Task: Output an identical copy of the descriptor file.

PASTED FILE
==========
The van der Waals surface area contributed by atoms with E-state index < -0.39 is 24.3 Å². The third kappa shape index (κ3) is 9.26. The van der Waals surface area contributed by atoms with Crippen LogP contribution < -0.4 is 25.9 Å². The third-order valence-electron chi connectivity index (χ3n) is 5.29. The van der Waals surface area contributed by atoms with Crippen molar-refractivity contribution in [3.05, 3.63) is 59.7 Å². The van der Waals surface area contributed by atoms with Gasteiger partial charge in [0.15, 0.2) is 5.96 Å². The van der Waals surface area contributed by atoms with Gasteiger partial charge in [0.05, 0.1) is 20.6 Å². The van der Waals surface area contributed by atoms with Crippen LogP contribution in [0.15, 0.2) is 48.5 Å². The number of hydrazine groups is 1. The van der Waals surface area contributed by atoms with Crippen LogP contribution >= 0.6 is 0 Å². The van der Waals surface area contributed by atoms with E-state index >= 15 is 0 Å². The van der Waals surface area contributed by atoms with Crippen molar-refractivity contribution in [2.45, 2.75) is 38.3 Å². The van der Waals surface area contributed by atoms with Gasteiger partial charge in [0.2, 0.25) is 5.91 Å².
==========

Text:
The van der Waals surface area contributed by atoms with E-state index < -0.39 is 24.3 Å². The third kappa shape index (κ3) is 9.26. The van der Waals surface area contributed by atoms with Crippen LogP contribution < -0.4 is 25.9 Å². The third-order valence-electron chi connectivity index (χ3n) is 5.29. The van der Waals surface area contributed by atoms with Crippen molar-refractivity contribution in [3.05, 3.63) is 59.7 Å². The van der Waals surface area contributed by atoms with Gasteiger partial charge in [0.15, 0.2) is 5.96 Å². The van der Waals surface area contributed by atoms with Gasteiger partial charge in [0.05, 0.1) is 20.6 Å². The van der Waals surface area contributed by atoms with Crippen LogP contribution in [0.15, 0.2) is 48.5 Å². The number of hydrazine groups is 1. The van der Waals surface area contributed by atoms with Crippen LogP contribution >= 0.6 is 0 Å². The van der Waals surface area contributed by atoms with E-state index >= 15 is 0 Å². The van der Waals surface area contributed by atoms with Crippen molar-refractivity contribution in [2.45, 2.75) is 38.3 Å². The van der Waals surface area contributed by atoms with Gasteiger partial charge in [0.2, 0.25) is 5.91 Å².